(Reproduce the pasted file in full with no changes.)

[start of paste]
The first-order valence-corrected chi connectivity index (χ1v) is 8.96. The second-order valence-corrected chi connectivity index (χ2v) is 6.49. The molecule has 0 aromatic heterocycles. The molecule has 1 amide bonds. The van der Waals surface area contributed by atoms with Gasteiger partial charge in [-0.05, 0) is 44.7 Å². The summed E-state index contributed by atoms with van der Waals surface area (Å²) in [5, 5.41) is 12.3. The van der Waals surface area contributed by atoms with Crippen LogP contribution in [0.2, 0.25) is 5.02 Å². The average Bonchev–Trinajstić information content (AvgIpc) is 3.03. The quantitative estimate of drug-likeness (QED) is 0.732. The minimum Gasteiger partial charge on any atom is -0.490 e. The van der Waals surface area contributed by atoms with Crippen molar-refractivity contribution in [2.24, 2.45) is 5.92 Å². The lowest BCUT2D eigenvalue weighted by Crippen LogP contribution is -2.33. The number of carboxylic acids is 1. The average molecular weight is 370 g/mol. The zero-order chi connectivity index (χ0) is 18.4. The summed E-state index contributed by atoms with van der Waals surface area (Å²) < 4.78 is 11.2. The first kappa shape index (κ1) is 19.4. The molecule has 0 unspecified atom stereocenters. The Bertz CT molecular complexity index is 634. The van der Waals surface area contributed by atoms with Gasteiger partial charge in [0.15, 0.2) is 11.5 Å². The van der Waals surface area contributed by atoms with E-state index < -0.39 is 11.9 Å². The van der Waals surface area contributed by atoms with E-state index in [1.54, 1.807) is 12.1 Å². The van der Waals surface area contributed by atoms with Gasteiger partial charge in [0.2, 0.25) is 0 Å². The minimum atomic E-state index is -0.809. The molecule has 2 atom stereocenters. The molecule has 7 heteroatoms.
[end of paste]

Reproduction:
The first-order valence-corrected chi connectivity index (χ1v) is 8.96. The second-order valence-corrected chi connectivity index (χ2v) is 6.49. The molecule has 0 aromatic heterocycles. The molecule has 1 amide bonds. The van der Waals surface area contributed by atoms with Gasteiger partial charge in [-0.05, 0) is 44.7 Å². The summed E-state index contributed by atoms with van der Waals surface area (Å²) in [5, 5.41) is 12.3. The van der Waals surface area contributed by atoms with Crippen LogP contribution in [0.2, 0.25) is 5.02 Å². The average Bonchev–Trinajstić information content (AvgIpc) is 3.03. The quantitative estimate of drug-likeness (QED) is 0.732. The minimum Gasteiger partial charge on any atom is -0.490 e. The van der Waals surface area contributed by atoms with Crippen molar-refractivity contribution in [2.24, 2.45) is 5.92 Å². The lowest BCUT2D eigenvalue weighted by Crippen LogP contribution is -2.33. The number of carboxylic acids is 1. The average molecular weight is 370 g/mol. The zero-order chi connectivity index (χ0) is 18.4. The summed E-state index contributed by atoms with van der Waals surface area (Å²) < 4.78 is 11.2. The first kappa shape index (κ1) is 19.4. The molecule has 0 unspecified atom stereocenters. The Bertz CT molecular complexity index is 634. The van der Waals surface area contributed by atoms with Gasteiger partial charge in [0.15, 0.2) is 11.5 Å². The van der Waals surface area contributed by atoms with E-state index < -0.39 is 11.9 Å². The van der Waals surface area contributed by atoms with E-state index in [1.54, 1.807) is 12.1 Å². The van der Waals surface area contributed by atoms with Gasteiger partial charge in [0.2, 0.25) is 0 Å². The minimum atomic E-state index is -0.809. The molecule has 2 atom stereocenters. The molecule has 7 heteroatoms.